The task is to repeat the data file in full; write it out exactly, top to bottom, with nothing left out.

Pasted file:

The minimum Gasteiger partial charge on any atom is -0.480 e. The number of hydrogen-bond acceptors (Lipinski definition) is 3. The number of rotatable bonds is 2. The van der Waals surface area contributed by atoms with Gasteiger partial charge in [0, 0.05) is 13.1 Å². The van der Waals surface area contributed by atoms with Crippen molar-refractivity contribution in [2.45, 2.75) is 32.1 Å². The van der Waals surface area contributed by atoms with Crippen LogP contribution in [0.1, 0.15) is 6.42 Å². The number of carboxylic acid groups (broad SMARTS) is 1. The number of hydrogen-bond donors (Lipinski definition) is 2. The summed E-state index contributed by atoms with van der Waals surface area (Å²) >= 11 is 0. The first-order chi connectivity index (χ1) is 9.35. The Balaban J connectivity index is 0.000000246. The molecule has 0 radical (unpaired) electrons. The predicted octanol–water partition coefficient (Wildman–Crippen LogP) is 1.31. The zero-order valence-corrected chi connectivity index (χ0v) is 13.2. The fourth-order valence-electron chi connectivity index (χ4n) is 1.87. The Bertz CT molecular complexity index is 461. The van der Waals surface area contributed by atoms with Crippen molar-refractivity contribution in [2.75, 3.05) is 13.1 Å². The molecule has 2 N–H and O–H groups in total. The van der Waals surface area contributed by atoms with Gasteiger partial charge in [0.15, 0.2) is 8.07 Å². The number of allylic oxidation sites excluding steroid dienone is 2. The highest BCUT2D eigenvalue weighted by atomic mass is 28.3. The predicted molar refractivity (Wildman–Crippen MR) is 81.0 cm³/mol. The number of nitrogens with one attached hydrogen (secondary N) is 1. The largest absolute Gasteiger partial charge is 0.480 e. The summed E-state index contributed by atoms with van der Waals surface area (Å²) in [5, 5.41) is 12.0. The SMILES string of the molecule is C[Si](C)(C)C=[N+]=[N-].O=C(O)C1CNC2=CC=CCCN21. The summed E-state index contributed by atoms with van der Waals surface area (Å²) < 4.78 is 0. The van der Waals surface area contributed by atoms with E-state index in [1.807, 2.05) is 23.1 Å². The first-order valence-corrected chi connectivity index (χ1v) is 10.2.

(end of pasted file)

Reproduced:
The minimum Gasteiger partial charge on any atom is -0.480 e. The number of hydrogen-bond acceptors (Lipinski definition) is 3. The number of rotatable bonds is 2. The van der Waals surface area contributed by atoms with Gasteiger partial charge in [0, 0.05) is 13.1 Å². The van der Waals surface area contributed by atoms with Crippen molar-refractivity contribution in [2.45, 2.75) is 32.1 Å². The van der Waals surface area contributed by atoms with Crippen LogP contribution in [0.1, 0.15) is 6.42 Å². The number of carboxylic acid groups (broad SMARTS) is 1. The number of hydrogen-bond donors (Lipinski definition) is 2. The summed E-state index contributed by atoms with van der Waals surface area (Å²) >= 11 is 0. The first-order chi connectivity index (χ1) is 9.35. The Balaban J connectivity index is 0.000000246. The molecule has 0 radical (unpaired) electrons. The predicted octanol–water partition coefficient (Wildman–Crippen LogP) is 1.31. The zero-order valence-corrected chi connectivity index (χ0v) is 13.2. The fourth-order valence-electron chi connectivity index (χ4n) is 1.87. The Bertz CT molecular complexity index is 461. The van der Waals surface area contributed by atoms with Crippen molar-refractivity contribution in [2.75, 3.05) is 13.1 Å². The molecule has 2 N–H and O–H groups in total. The van der Waals surface area contributed by atoms with Gasteiger partial charge in [0.15, 0.2) is 8.07 Å². The number of allylic oxidation sites excluding steroid dienone is 2. The highest BCUT2D eigenvalue weighted by atomic mass is 28.3. The predicted molar refractivity (Wildman–Crippen MR) is 81.0 cm³/mol. The number of nitrogens with one attached hydrogen (secondary N) is 1. The largest absolute Gasteiger partial charge is 0.480 e. The summed E-state index contributed by atoms with van der Waals surface area (Å²) in [5, 5.41) is 12.0. The SMILES string of the molecule is C[Si](C)(C)C=[N+]=[N-].O=C(O)C1CNC2=CC=CCCN21. The summed E-state index contributed by atoms with van der Waals surface area (Å²) < 4.78 is 0. The van der Waals surface area contributed by atoms with E-state index in [1.807, 2.05) is 23.1 Å². The first-order valence-corrected chi connectivity index (χ1v) is 10.2.